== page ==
The highlight from YHLQMDLG is a collage that captures a genre’s multiple genealogies and endless potential for innovation
Equal parts reggaetón symphony and perreo megamix, it wouldn’t be hyperbole to say that “Safaera” is a technical masterpiece. Featuring mid-2000s juggernauts Jowell & Randy and Ñengo Flow, the Bad Bunny track appears well into El Conejo Malo’s new album YHLQMDLG (an abbreviation for Yo Hago Lo Que Me Da La Gana, or I Do Whatever I Want). Appearing later on the 20-song album, “Safaera” proves Benito Antonio Martínez Ocasio still has a couple sucker punches left in him, even as he tries to sustain the record’s momentum.
The five-minute track ventures through at least eight beat changes, five different rap flows, and 10+ years of references. A selected catalog of some of its citations: the one-stringed tumbi sample from Missy Elliott’s “Get Ur Freak On”; the bassline from Bob Marley’s “Could You Be Loved”; the siren-like synths from DJ Nelson and DJ Goldy’s Xtassy Reggae tape; the opening hook from Cosculluela’s “Pa’ La Pared” featuring Jowell & Randy; the Jaws sample from Alexis y Fido’s “El Tiburón”–the list goes on. Producers Tainy and DJ Orma select riddims and references that, for many of us, will evoke memories of denim stains on basement walls, transferred via contra-la-pared perreo, or maybe humid summers spent dancing at marquesina parties when visiting our families back home.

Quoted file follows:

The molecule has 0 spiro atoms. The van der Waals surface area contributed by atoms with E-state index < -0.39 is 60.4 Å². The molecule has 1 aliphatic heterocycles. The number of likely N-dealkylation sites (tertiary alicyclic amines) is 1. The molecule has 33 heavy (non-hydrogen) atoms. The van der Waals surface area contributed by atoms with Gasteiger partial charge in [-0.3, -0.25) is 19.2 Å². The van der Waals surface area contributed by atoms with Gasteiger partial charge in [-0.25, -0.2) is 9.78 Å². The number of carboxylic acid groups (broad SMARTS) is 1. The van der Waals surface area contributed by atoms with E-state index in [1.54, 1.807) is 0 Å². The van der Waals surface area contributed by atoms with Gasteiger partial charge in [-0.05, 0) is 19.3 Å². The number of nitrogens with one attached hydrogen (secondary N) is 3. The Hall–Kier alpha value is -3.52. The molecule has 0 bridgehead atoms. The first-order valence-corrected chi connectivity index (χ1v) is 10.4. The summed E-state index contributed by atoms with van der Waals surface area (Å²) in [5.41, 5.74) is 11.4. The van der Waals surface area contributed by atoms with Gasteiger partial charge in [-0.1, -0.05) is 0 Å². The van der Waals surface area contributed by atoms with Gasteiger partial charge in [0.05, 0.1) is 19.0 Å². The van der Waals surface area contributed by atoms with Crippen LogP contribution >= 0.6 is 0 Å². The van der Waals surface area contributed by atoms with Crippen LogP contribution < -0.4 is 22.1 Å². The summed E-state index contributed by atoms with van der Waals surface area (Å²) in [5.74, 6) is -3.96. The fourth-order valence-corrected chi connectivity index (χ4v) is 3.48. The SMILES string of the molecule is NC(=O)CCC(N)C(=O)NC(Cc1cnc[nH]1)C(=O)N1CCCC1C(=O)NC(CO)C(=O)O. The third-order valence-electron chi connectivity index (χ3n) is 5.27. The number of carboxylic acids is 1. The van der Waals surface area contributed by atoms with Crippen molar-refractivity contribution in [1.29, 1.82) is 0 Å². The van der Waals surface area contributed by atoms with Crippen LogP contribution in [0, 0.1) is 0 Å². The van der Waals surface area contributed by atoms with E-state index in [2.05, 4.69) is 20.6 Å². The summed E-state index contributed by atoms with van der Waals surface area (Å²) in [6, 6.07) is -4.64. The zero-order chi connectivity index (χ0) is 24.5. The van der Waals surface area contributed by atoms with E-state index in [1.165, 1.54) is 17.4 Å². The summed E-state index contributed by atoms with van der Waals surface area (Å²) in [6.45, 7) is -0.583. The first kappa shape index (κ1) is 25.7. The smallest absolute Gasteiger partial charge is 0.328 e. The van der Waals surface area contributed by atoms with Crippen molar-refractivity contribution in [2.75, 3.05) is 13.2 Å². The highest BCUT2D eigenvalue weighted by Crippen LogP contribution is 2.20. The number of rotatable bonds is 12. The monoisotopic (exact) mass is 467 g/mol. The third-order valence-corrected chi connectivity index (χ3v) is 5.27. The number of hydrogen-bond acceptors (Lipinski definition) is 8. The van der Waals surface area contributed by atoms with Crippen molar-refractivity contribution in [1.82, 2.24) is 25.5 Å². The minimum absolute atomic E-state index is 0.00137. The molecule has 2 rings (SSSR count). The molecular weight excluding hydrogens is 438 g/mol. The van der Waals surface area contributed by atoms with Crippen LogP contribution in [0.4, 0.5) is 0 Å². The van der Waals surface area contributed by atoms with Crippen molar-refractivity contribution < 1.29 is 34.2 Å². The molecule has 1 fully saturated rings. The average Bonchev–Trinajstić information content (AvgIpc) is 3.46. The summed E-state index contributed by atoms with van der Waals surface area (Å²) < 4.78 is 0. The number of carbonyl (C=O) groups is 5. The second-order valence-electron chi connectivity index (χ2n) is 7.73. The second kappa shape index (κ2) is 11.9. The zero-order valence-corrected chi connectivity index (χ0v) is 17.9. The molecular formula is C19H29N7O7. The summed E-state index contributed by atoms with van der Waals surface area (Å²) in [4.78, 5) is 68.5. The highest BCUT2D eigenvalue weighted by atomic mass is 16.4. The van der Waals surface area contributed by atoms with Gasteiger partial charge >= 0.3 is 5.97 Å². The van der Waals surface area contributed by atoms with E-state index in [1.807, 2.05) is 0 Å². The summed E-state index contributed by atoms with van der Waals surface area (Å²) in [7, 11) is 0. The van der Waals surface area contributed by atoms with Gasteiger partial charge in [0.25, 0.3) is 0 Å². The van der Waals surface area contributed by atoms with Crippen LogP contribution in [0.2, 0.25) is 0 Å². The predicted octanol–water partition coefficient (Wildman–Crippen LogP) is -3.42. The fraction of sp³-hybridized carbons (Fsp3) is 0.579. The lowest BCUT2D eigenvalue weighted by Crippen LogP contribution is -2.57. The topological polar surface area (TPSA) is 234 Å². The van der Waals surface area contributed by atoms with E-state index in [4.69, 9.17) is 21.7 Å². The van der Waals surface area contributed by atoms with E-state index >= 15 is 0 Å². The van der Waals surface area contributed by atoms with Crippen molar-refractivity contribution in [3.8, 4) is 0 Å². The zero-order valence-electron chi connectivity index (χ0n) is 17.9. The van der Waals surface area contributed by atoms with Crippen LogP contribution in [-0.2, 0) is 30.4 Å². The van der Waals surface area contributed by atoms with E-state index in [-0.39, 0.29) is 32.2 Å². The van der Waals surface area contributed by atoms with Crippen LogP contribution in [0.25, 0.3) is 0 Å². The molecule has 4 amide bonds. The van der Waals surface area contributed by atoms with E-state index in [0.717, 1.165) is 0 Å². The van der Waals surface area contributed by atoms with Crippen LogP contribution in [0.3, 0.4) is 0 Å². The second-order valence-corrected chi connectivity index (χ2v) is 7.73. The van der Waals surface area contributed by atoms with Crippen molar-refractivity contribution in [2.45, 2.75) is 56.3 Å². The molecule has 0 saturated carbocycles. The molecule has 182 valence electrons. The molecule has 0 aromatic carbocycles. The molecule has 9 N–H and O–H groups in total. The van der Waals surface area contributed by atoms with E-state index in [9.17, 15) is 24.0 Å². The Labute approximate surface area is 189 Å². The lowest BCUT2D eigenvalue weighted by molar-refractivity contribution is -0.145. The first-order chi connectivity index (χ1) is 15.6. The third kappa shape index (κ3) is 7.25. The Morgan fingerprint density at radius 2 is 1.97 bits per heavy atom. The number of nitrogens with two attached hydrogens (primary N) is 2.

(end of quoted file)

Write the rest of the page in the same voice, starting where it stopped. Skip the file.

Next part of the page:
“Safaera” harnesses this musical nostalgia and transforms it into an antidote for the most formulaic tendencies of the pop-reggaetón panorama. Tainy and DJ Orma bring out all their ammunition–the former as a genre-defining architect of some of the very sounds he’s sampling, and the latter as a tour DJ who understands the dynamism required for live mixing and performance. By melding these references, breathless sex moans, and Bad Bunny’s playground baritone, they produce a blast of effervescence. Meanwhile, Jowell & Randy and Ñengo Flow interpolate lines by Blanco Flake from The Noise Live-El Comienzo, adding additional layers of homage to the production. “Safaera” does not just display Bad Bunny’s capacity to produce pop supernovas, it highlights all of what makes perreo culture so electric—the dancing, the live mixing, the rapping, and the unbridled joy that all these things can spark.